It isn’t such a bad life running a brothel. Keep the customers well-oiled with the hooch, manage the games of chance, and pair up guests with whomever they desire from her roster of sexual pleasers. Nearly an equal split between haimish work and a snoozing hammock routine. It beats making planetary regions stable for long-term capital concerns, that’s for sure. Most evenings Koko even kicks off early and finds herself joining the party.

Standing at the bar, Koko reflects upon an earlier time when she and Delacompte were out fighting for the multinational conglomerates. They had been on a re-stabilization mission for ElektroCorp and were pinned down beneath marginally radioactive debris near the obliterated ancient seaport of Sanya. A former noodle-manufacturing facility. Jejune, Koko had been a few years into her service, but one bombed-apart industrial landscape looked pretty much like any other to her. Initially, things had gone well on the mission. But then, in a blink of an eye, everything went straight to hell. With two operatives from their brick killed, she and Delacompte ended up cut off from the rest of their unit.

 

 

 

“Hey, Delacompte,” Koko said, “has ElektroCorp even looked at the recon saves we uploaded? Their pre-op barrages scorched out everything, and this whole sector is toast. What’s the big deal with this place anyway?”

Delacompte was using her tactical knife to cut a chunk of amphetamine chew from a block she had removed from the flak rack on her compression suit. Delacompte handed a wedge of the sticky, black chew to Koko and then slabbed off a chunk for herself. With her thumb, Koko crammed the chew into the feeding gate below the chin on her helmet. After a short disinfectant spray, the inner seal on the helmet’s feeding gate opened and Koko fished out the potent gunk with her tongue. Like gnawing on a burnt hunk of rubber. Amphetamine chew was vile-tasting stuff, but it sure as hell kept you focused when you were in the shit.

“Real estate,” Delacompte answered, waving the barrel of her KRISS F9 pulse rifle slightly. “All this? This area is a prime shipping quarter. Grind it out and dump the scrap offshore, bring in the prefab hardware, and ElektroCorp can be online for immediate manufacturing and distribution in a year flat. This is all about emerging markets, Martstellar. These de-civ Kongercat gang lords know the investment value, and the short of it is they think they deserve a piece of the action.”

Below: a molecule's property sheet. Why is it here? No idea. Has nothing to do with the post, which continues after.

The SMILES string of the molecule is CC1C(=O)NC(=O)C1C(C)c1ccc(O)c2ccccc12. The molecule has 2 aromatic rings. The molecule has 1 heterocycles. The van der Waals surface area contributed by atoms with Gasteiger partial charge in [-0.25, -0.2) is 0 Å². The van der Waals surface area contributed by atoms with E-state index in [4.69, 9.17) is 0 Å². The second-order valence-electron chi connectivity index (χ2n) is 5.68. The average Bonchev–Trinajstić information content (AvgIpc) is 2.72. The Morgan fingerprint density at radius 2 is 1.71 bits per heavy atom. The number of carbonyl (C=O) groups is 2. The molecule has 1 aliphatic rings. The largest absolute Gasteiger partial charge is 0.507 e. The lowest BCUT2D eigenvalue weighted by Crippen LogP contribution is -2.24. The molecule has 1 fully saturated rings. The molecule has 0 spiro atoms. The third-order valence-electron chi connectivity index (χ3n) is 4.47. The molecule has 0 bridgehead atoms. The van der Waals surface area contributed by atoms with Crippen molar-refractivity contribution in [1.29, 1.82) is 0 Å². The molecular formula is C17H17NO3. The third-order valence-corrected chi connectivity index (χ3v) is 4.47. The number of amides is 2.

“Friggin’ bottomfeeders.”

“That they are. That they surely are.”

Koko shifted her legs. “I hate to break it to you, D,” Koko said, “but we’re kind of on the worse side of screwed here.”

A sneer slithered across Delacompte’s lips. “No, we’re not.”

Delacompte’s blasé contradiction floored Koko. “What? What do you mean, ‘no, we’re not’?”

“Just that,” she answered. “We are not screwed. Not entirely.”

Koko looked left and then right. “How do you figure? One, we’re outnumbered. Two, our unit is fragged and down multiple heads. And, three, we’re at least an hour from any sort of evac from ElektroCorp.”

Delacompte sheathed her tactical knife on her belt. Chewed thoughtfully.

“You’re not framing the big picture, kid,” Delacompte said. “Look, Davidson’s and Kami?ski’s bricks are holed up right over there near the waste tanks on either side of the gap framing the Kongercats’ position, right? You and me, we’re going to lay down a diversion and draw them out. That’s how we’re going to play this.”

Koko uneasily ventured a peek over the pile of rubble in front of them and then hunkered back down.

“Um, I know you’re point on this mission, D, so no disrespect here, okay? Those are some long freakin’ odds.”

“Have a little faith,” Delacompte said.

A little faith? Screw faith, Koko thought. The data streaming into her ocular implant told Koko both Corporal Davidson’s and Corporal Kami?ski’s bricks were down two mercs each. That meant, including their own two casualties, the insertion team was short six heads in total. Davidson had their entire unit’s medic under her wing, for crying out loud, and the medic’s beacon indicated that the medic’s body was now in four, count them, four separate pieces. Additional bio sweeps also indicated the Kongercat de-civs were in a spiraled thatch formation of at least three hundred, dug in at fifty-seven meters in front of their position. True, the Kongercats’ weapons were antiques and they couldn’t hit water falling out of a boat, but this was their ground. All they had to do was let fly, toss a few IEDs, and the whole ElektroCorp mission in Sanya was cooked.

Koko stared at her boots.

Man, she didn’t want to die here. Not here. Not in some smoking wasteland surrounded and outnumbered by a bunch of tumor-faced de-civs. Koko expected some kind of fry-out at any second and secretly hoped if an assault did come it would be mercifully quick.